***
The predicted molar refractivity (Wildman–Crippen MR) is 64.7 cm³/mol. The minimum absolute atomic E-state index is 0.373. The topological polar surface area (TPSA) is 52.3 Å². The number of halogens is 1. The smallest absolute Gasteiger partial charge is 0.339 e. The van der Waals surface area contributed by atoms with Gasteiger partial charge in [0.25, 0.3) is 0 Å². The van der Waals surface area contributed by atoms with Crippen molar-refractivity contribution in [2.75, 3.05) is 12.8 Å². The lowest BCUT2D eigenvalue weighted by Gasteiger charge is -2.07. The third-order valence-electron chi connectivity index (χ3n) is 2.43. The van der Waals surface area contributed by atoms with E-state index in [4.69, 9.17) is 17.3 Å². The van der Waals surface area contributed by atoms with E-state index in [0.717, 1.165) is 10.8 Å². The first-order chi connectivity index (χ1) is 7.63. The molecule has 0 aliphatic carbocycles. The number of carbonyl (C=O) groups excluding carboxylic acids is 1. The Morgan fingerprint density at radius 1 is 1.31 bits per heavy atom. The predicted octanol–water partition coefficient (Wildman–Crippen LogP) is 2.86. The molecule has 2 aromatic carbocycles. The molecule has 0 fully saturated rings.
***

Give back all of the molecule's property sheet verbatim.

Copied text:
The predicted molar refractivity (Wildman–Crippen MR) is 64.7 cm³/mol. The minimum absolute atomic E-state index is 0.373. The topological polar surface area (TPSA) is 52.3 Å². The number of halogens is 1. The smallest absolute Gasteiger partial charge is 0.339 e. The van der Waals surface area contributed by atoms with Gasteiger partial charge in [0.25, 0.3) is 0 Å². The van der Waals surface area contributed by atoms with Crippen molar-refractivity contribution in [2.75, 3.05) is 12.8 Å². The lowest BCUT2D eigenvalue weighted by Gasteiger charge is -2.07. The third-order valence-electron chi connectivity index (χ3n) is 2.43. The van der Waals surface area contributed by atoms with E-state index in [4.69, 9.17) is 17.3 Å². The van der Waals surface area contributed by atoms with E-state index in [0.717, 1.165) is 10.8 Å². The first-order chi connectivity index (χ1) is 7.63. The molecule has 0 aliphatic carbocycles. The number of carbonyl (C=O) groups excluding carboxylic acids is 1. The Morgan fingerprint density at radius 1 is 1.31 bits per heavy atom. The predicted octanol–water partition coefficient (Wildman–Crippen LogP) is 2.86. The molecule has 2 aromatic carbocycles. The molecule has 0 fully saturated rings.